The Coin report is no help. It shows that the company’s total coin liabilities exceed its total coin assets by over $2.8m at fair value.
It has net negative positions in BTC, ETH, USDC and other coins, most likely because of runs on customer deposits, and although its positions in the derivatives wBTC and stETH are positive, both of these are extremely illiquid. And the value of its own coin holdings is presumably inflated by the social-media-driven “Celsius Short Squeeze” that has recently pumped up the price of the CEL token. It seems rather unlikely that CEL will remain at this price, though stranger things have happened in crypto.
Celsius claimed in its July presentation that a key factor in its insolvency was the collapse of the market prices of BTC and ETH:
But I’m afraid the Coin report rather gives the lie to this. Celsius’s positions in BTC and ETH are net negative at fair value. So a recovery in the market prices of these coins wouldn’t restore balance sheet solvency.
In his Court affidavit
, Alex Mashinsky, Celsius’s CEO, said the company planned to use mined BTC to close the company’s balance sheet deficit.
In similar vein, Celsius’s July presentation indicated that Celsius’s management intended to try to turn round the company rather than liquidating it, and part of the recovery strategy involved mining activities:
But there simply isn’t enough mining going on to touch that balance sheet deficit. The Coin report shows a BTC asset balance of $0.384m, all of which is mined BTC, versus a BTC liability of $2.5m. The attached Mining Activity report says Celsius sold about a quarter of its mined BTC prior to the Chapter 11 filing, so the value reported on the Coin report is most of what has been mined so far. And a footnote to the liquidity report says that total receipts include the anticipated proceeds of forthcoming sales of mined BTC for which Celsius is awaiting the permission of the court.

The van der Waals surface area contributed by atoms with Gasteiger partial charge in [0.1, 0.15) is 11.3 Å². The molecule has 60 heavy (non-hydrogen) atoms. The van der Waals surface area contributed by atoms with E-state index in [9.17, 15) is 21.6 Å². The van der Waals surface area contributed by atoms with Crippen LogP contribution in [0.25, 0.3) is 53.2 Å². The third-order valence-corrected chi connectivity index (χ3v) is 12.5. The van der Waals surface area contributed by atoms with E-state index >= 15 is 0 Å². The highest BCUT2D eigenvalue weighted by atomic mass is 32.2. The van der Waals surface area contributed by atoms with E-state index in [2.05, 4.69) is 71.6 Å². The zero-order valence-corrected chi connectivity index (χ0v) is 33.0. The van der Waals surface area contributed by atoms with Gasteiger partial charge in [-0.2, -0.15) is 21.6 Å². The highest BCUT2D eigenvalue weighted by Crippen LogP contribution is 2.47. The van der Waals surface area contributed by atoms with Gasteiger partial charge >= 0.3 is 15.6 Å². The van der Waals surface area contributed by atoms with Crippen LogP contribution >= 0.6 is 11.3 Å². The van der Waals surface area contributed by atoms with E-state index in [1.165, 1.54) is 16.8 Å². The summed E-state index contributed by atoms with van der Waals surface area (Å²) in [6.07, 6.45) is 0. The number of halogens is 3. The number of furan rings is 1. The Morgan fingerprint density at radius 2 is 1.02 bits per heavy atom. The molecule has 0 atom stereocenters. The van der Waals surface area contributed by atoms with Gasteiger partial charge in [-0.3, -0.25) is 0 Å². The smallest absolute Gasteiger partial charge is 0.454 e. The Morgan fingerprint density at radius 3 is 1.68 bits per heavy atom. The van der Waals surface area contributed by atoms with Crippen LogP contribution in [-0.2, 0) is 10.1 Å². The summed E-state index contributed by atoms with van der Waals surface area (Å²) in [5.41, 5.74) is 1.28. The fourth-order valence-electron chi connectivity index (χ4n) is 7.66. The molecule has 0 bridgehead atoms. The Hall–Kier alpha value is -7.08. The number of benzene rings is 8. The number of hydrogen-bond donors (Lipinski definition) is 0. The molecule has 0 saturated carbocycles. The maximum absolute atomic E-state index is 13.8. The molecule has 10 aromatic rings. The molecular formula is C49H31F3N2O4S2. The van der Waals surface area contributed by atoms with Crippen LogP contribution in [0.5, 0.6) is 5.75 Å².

The fact is that a turnaround plan that relies on existing mining activity is going nowhere. Mining rigs don’t run on fresh air, so Celsius needs to sell part of the BTC it has already mined to keep the rigs running. It can’t use it to close the deficit.
If Mashinsky’s turnaround plan involves massively expanding mining activity, that would explain the capital expenditures that are eating Celsius’s cash. But this seems to depend on there being a strong recovery in BTC prices without a commensurate increase in mining costs – which is not how BTC mining works. This is by any standards an extremely high risk, not to say reckless, strategy.
High-risk and reckless strategies have brought this company to its knees. It is hard to see what benefit there would be to creditors from throwing what is left of their money into yet another such strategy.
I’m not seeing anything in Celsius’s published financials that justify trying to keep it going. It is, to coin a phrase, heading for absolute zero. Liquidate it now, before it wastes any more of other people’s money.